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Comic series ties together Star Wars mythology

By in Culture


HOLLY CULP
Arts Editor

As a huge fan of the Star Wars films, I’ve never really ventured into what is known as “The Expanded Universe” composed of books, comics and video games that accentuate and expand the Star Wars mythology. I recently took up a friend’s recommendation to look into the world of Star Wars comic books.

The title suggested to me by the nice man at 8th Street Books and Comics, who knew instantly that I had little to no experience with comics aside from a childhood obsession with Betty and Veronica, was the Star Wars: Vector series.

Star Wars: Vector creates a storyline by compiling the issues of comics in which a single character appears. For the Vector series they chose the character of Celeste Morne, a Jedi who was first introduced in issue five of Star Wars: Knights of the Old Republic, which becomes the first chapter of Vector. The following three chapters are made up of issues from the Dark Times, Rebellion and Legacy titles of Star Wars.

Celeste Morne is an interesting character because she comes into contact with nearly every major character over the span of 5,000 years. She first appears around 4,000 years before Darth Vader on the planet of Taris, a planet that is being overrun by a plague as well as a group of militant, invading nomads known as the Mandalorians.

On Taris, Celeste searches for an ancient Sith artifact known as the Muur Talisman for an elite group of Jedi called the Covenant.

When Celeste finds the talisman, the spirit of the ancient Sith lord named Karness Muur that resides within begins to possess her.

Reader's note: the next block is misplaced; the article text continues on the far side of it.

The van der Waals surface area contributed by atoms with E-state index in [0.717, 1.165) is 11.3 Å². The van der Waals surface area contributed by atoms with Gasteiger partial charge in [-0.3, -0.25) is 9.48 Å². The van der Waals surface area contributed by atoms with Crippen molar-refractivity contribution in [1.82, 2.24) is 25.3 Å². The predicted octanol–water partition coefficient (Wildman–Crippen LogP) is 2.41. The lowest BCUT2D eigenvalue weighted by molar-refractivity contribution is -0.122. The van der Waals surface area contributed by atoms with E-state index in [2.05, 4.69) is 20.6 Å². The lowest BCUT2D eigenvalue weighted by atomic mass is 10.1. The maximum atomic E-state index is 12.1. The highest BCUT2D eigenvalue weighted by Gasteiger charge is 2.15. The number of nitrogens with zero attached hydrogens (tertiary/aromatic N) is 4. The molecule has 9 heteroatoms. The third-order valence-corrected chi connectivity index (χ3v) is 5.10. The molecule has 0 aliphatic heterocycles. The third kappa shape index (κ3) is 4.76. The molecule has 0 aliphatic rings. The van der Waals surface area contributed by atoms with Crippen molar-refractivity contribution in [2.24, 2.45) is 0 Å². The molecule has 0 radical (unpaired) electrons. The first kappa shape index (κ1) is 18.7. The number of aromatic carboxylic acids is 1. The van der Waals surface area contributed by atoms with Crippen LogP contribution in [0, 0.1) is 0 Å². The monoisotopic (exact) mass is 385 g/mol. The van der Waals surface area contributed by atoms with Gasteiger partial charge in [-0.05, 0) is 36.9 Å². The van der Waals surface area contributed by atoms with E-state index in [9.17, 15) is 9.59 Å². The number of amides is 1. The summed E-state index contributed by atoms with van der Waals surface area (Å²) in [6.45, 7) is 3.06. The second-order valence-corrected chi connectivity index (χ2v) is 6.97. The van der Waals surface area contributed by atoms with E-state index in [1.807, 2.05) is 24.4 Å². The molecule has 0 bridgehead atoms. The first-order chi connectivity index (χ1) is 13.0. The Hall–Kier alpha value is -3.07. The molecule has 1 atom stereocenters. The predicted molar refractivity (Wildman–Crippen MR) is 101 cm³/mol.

In an attempt to prevent herself from giving into the power of Karness Muur, Celeste has herself put in a state of stasis in an isolation chamber until the Covenant can help her, which they never get the chance to do because the planet she’s on gets blown to all hell and the chamber, along with Celeste and the talisman, is buried under mountains of ice for the next few millennia.

Fast forward 4,000 years later: the Republic has fallen and been replaced by Emperor Palpatine, with Darth Vader as his right-hand man. The isolation chamber that holds Celeste has been found and Darth Vader gets his hands on it. Obviously he wants the power of the talisman for himself, but Celeste doesn’t let that happen.

Celeste continues to live in isolation with nothing but Karness Muur’s whispers for company. Now free of the isolation chamber, she goes on to encounter Luke, Leia and eventually Cade Skywalker, an unwilling descendant of Luke’s who is not only a former Jedi, but a thief, smuggler and struggling drug addict.

Star Wars: Vector is a great starting point for anyone who is a fan of the films. The use of different Star Wars titles by different artists exposes the reader to new art in each chapter. Although in some chapters the art can be a little abraisive on the eyes, in others it is chilling and beautiful. If one was interested in expanding their knowledge, Vector is an easy, entertaining read.

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